Yet the fact that the Border Guard of the Russian Federal Security Service (FSB) will exercise control over transport through the Zangezur corridor under the trilateral agreement of November 10, 2020, is likely to prevent, for now at least, the transformation of this passage into a truly uninhibited “geopolitical corridor” between Ankara, Baku and rest of the Turkic world.

Taking all these factors into account, it is possible to conclude that the reopening of the Zangezur corridor will likely be profitable for Azerbaijan economically and lessen its geopolitical burden associated with supporting the Nakhchivan exclave. Nevertheless, without genuine peace and reconciliation between Baku and Yerevan, the costs of providing security for the NAR will remain high since the corridor across Armenia (and under the monitoring of the Russian FSB) will expectedly be used only for humanitarian purposes.

Still, the fact that the unblocking of the Zangezur corridor is planned to be accompanied by the reestablishment of the rail link between Iran and Armenia through Julfa in Nakhchivan and another rail link between Armenia and Russia through Azerbaijan is a move toward such reconciliation. This new situation is seen in Yerevan as a remedy to relieve Armenia from its isolation of the entire post-Soviet period (, March 20). Not only would the establishment of a stable railway connection to Iran and Russia help Armenia boost its economy, it would additionally strengthen its geopolitical position, which has significantly diminished in the wake of last autumn’s Second Karabakh War (New Geopolitics, March 26).

Armenia lacks the estimated $3.5 billion needed to finance the construction of its own railway to Iran via the Syunik region. The only existing land route between Iran and Armenia—the Meghri–Kapan–Goris highway—suffers from seasonal challenges to passage. And the northern route to Russia via Georgia is often unavailable for the same reason. As such, Yerevan has no real immediate alternatives to improving this situation but to unblock the transportation links via Azerbaijani territory (EurasiaNet, July 27, 2018).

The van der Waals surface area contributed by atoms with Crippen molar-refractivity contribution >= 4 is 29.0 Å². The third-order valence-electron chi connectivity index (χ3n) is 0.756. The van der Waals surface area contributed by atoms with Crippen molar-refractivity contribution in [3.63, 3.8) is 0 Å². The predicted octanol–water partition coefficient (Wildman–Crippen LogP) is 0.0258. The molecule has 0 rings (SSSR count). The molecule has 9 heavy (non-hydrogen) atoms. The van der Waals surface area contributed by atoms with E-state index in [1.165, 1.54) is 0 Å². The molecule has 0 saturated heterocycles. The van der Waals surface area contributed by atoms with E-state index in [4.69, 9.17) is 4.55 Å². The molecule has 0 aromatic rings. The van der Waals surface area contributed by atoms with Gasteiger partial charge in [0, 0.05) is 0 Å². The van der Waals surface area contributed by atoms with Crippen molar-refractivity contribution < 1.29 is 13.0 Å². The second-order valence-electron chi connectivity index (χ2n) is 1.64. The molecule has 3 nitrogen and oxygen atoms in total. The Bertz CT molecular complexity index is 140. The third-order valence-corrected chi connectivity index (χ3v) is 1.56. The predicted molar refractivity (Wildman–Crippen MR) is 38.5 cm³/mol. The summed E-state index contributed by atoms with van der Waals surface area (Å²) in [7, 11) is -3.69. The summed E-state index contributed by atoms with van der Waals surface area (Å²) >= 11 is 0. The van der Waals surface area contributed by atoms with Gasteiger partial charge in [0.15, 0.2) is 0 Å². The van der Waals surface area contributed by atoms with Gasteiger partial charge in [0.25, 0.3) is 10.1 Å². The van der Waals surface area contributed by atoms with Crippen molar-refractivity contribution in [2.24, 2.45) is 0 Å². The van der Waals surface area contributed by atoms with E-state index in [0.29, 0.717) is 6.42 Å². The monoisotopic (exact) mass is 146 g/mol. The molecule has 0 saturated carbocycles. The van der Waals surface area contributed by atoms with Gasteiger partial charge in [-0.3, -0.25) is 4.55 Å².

Many in Yerevan understand this. As a result, some Armenian analysts reacted rather dispassionately to a recent statement of Gaddam Dharmendra, India’s ambassador to Tehran, that his country plans to connect the Indian Ocean with Eurasia across the territory of Armenia, creating a North-South corridor (, March 10). “If we want to play a real role here [in the North-South transportation project], we must first build our own North-South corridor—the road to Iran. Until we build it, whoever says anything, whether the Indian ambassador to Iran, or any other, does not matter,” Mher Sahakyan, an Armenian scholar, told a local news agency (, March 27). The railway path to Iran through Nakhchivan would, thus, relieve Armenia of the financial burden of building its own railway via the Syunik region. Although this passage is not likely to evolve into a larger international transportation route and entirely substitute the Azerbaijani section of the North-South Corridor in the near future (see EDM, February 22).

Nonetheless, some Armenian experts predict these projects might be reconsidered by Yerevan should the upcoming June 20 snap parliamentary elections result in the formation of a new government. “Armenia may propose using [the] Ghazakh–Ijevan–Yerevan–Nakhchivan railway and highway to connect Azerbaijan with Nakhchivan and Russia with Turkey instead of using the territory of Syunik,” according to Benyamin Poghosyan (New Geopolitics, March 26). Nevertheless, the likelihood of this scenario is limited since Armenia’s rejection of the Zangezur corridor would jeopardize the entire post-war negotiation process and undermine the Russia-brokered trilateral ceasefire deal, which constitutes the foundation for these negotiations.

*To Read Part Three, Please Click Here